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CANSA Introduces Additional Support Service for Children with Cancer


Parents and guardians of children with cancer face a long and tough journey from diagnosis to recovery, says Anina Meiring, National Manager: Childhood Cancer Services for the Cancer Association of South Africa (CANSA).  

“Not only do they need to be emotional pillars of strength for the children, but they also need to understand the treatment plan and find ways in which the children can cope through this challenging time,” she says.

These challenges are highlighted this International Childhood Cancer Day taking place in February. As a parent of a child with cancer, we understand that this can be an extremely challenging and overwhelming time. When a child receives a diagnosis of cancer, parents must understand the treatment plan and its potential impact on the child’s daily life and the family. This understanding can help them cope and start planning for the future.  

A recent mother that was helped, said, “It helped me a lot when the treating team explained the cancer treatment to me in a way that I could understand. I had to learn to ask for help, which I receive particularly from CANSA TLC. Looking after yourself is also very important. It’s important to spoil yourself sometimes, even if it is just for a short while.”     

New Online Service

CANSA knows only too well how children’s cancer diagnosis can be overwhelming and has launched an additional support resource to its Tough Living with Cancer (TLC) programme. The online programme, which costs a nominal R270, focuses on brain profiling for the parent and four to nine-year-old cancer-diagnosed children. 

“Brain profiling provides parents and guardians with a deep understanding of the children’s thinking preferences, decision-making processes, communication styles, and relationship-building approaches,” explains Meiring. “The resulting report from the online assessment provides insights into why the child may communicate, play and learn differently.” These insights will help to enhance parents and guardians’ connection with the children and support their well-being throughout their cancer journey.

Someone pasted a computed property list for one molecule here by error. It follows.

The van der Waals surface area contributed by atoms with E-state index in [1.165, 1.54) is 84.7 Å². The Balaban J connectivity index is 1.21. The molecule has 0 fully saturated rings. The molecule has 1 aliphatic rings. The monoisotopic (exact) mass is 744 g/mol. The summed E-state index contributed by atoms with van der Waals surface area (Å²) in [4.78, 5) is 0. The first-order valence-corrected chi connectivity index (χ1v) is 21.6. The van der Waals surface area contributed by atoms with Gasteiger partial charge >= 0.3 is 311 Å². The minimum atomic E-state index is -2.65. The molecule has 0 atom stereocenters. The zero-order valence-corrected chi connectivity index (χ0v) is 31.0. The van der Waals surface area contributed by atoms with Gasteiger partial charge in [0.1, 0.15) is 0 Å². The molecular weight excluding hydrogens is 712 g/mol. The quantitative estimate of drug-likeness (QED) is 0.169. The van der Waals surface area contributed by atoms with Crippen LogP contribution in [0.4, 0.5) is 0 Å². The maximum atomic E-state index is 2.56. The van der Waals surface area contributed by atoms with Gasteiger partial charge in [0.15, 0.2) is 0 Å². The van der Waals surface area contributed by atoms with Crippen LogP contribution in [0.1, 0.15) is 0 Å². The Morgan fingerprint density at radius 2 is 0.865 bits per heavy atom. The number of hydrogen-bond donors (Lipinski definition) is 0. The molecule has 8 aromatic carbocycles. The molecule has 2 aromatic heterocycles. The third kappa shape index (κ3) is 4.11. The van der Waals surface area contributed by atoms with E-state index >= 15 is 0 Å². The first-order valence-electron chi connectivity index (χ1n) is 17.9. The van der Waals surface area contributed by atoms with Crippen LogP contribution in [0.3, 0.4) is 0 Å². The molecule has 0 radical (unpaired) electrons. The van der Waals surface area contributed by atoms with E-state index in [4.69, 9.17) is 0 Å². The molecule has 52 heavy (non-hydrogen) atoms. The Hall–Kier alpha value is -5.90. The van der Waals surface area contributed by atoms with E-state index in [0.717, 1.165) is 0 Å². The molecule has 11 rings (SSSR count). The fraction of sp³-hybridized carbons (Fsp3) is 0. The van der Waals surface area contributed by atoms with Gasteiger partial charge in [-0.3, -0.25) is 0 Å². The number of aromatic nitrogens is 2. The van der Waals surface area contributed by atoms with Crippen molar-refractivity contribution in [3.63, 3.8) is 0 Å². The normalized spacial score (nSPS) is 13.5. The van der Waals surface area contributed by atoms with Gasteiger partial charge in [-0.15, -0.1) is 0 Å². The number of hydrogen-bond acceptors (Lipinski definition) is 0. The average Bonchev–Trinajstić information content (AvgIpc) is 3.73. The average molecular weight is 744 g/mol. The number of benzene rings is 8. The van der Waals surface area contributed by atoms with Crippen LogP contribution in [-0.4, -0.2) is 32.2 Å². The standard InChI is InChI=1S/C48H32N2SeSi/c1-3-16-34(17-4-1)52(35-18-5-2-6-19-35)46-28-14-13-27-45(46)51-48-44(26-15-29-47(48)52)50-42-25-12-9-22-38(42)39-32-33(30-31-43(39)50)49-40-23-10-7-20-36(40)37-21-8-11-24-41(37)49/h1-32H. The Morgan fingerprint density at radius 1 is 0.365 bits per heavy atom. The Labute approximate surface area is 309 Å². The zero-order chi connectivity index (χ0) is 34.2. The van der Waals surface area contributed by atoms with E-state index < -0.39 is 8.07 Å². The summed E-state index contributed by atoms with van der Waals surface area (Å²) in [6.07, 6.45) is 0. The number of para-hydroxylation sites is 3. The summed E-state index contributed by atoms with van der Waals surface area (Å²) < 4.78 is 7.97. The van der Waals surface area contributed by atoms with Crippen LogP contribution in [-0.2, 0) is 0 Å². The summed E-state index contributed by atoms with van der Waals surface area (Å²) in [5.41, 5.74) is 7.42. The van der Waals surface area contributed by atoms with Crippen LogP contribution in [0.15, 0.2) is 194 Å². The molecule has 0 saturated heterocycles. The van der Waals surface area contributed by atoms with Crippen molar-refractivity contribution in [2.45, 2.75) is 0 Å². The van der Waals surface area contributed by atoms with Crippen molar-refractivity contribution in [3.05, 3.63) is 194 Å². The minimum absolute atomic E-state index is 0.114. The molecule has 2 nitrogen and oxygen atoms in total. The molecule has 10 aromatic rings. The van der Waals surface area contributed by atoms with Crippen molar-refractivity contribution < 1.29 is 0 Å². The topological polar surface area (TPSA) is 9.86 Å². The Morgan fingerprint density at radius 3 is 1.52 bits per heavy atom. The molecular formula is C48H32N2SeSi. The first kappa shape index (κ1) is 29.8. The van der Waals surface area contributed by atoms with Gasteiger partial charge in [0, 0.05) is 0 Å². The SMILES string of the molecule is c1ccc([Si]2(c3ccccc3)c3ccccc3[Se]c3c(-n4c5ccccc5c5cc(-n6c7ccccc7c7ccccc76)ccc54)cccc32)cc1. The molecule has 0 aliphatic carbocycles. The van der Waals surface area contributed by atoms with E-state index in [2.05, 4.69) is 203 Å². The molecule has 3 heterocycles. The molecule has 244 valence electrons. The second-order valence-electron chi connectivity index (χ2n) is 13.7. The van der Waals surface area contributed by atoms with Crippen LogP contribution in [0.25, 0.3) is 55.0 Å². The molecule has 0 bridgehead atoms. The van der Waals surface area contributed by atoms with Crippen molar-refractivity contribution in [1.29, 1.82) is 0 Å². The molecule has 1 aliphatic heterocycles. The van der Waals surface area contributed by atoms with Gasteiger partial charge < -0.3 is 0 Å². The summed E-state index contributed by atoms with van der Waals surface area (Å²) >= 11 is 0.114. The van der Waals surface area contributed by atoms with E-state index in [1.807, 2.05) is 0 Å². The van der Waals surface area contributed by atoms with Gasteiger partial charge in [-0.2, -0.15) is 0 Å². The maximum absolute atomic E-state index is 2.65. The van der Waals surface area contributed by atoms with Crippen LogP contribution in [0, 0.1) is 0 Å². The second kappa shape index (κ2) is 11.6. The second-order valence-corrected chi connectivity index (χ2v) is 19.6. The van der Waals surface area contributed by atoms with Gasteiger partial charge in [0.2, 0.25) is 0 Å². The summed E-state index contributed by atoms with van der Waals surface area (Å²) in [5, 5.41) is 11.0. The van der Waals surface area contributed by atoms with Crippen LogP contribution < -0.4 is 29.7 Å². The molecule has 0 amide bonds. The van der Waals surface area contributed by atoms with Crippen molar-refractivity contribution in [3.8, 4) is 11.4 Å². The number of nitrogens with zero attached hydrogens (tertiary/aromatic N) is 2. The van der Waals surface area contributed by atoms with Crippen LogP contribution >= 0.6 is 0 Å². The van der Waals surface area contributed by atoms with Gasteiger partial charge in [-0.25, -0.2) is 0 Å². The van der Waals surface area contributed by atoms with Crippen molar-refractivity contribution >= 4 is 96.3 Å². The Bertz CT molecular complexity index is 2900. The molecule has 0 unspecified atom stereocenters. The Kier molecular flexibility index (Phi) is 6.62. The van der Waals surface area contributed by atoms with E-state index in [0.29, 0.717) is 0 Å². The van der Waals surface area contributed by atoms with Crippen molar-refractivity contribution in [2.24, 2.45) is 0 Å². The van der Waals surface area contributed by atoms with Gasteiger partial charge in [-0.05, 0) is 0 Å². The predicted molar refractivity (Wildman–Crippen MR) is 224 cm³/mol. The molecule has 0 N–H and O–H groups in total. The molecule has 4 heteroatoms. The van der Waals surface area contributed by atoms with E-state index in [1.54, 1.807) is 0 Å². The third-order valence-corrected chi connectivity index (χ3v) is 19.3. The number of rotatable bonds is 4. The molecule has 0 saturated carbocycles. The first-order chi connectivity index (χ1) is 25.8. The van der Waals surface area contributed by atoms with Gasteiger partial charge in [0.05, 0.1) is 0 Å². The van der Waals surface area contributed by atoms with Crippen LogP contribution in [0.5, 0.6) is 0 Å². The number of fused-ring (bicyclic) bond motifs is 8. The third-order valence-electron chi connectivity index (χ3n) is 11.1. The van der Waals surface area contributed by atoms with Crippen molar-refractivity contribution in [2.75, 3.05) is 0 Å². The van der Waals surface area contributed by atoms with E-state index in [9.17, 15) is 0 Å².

How it Works

Interested parents and guardians can simply go to to sign up and pay for the brain profiling programme on the secure Quicket platform. They will receive a detailed report outlining the child patient’s unique thinking preferences and communication styles within five working days of completing the online assessment. This is a non-intrusive, non-threatening process that may be completed in the comfort of their own homes. The insights the programme delivers will empower them and the child with cancer to thrive through the journey to recovery.  

Meiring adds, “It’s usual for parents or guardians to feel overwhelmed by the information about their child’s cancer, treatment options, and procedures involved. However, with the right support and guidance, parents can navigate this challenging time and provide their child with the care and love they need. By remaining strong and resilient, parents can impart hope and courage in their child and the whole family.” 

The TLC programme offers children with cancer and their parents or guardians and families several services and offerings to help them cope with the challenges of living with the dread disease. These include physical, spiritual, psychological, social, and general well-being methods of support.   


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